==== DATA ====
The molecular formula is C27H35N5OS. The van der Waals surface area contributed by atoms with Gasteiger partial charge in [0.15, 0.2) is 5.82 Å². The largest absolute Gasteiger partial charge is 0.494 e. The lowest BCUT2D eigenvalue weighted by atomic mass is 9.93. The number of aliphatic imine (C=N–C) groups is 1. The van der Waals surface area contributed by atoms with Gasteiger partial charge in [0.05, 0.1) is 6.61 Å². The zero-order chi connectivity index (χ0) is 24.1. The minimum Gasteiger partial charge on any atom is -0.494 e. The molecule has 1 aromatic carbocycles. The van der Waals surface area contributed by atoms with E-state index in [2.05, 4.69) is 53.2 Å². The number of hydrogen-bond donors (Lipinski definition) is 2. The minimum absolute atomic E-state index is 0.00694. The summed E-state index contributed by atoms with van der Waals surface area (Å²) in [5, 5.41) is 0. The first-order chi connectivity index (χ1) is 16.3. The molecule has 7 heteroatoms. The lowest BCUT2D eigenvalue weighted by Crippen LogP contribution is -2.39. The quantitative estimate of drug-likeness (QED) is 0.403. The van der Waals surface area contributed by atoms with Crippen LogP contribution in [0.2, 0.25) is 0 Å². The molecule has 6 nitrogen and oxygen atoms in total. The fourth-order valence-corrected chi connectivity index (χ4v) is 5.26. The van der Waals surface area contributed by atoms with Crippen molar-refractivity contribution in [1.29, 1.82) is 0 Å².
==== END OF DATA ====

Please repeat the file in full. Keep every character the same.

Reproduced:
The molecular formula is C27H35N5OS. The van der Waals surface area contributed by atoms with Gasteiger partial charge in [0.15, 0.2) is 5.82 Å². The largest absolute Gasteiger partial charge is 0.494 e. The lowest BCUT2D eigenvalue weighted by atomic mass is 9.93. The number of aliphatic imine (C=N–C) groups is 1. The van der Waals surface area contributed by atoms with Gasteiger partial charge in [0.05, 0.1) is 6.61 Å². The zero-order chi connectivity index (χ0) is 24.1. The minimum Gasteiger partial charge on any atom is -0.494 e. The molecule has 1 aromatic carbocycles. The van der Waals surface area contributed by atoms with E-state index in [2.05, 4.69) is 53.2 Å². The number of hydrogen-bond donors (Lipinski definition) is 2. The minimum absolute atomic E-state index is 0.00694. The summed E-state index contributed by atoms with van der Waals surface area (Å²) in [5, 5.41) is 0. The first-order chi connectivity index (χ1) is 16.3. The molecule has 7 heteroatoms. The lowest BCUT2D eigenvalue weighted by Crippen LogP contribution is -2.39. The quantitative estimate of drug-likeness (QED) is 0.403. The van der Waals surface area contributed by atoms with Crippen LogP contribution in [0.2, 0.25) is 0 Å². The molecule has 6 nitrogen and oxygen atoms in total. The fourth-order valence-corrected chi connectivity index (χ4v) is 5.26. The van der Waals surface area contributed by atoms with Crippen molar-refractivity contribution in [1.29, 1.82) is 0 Å².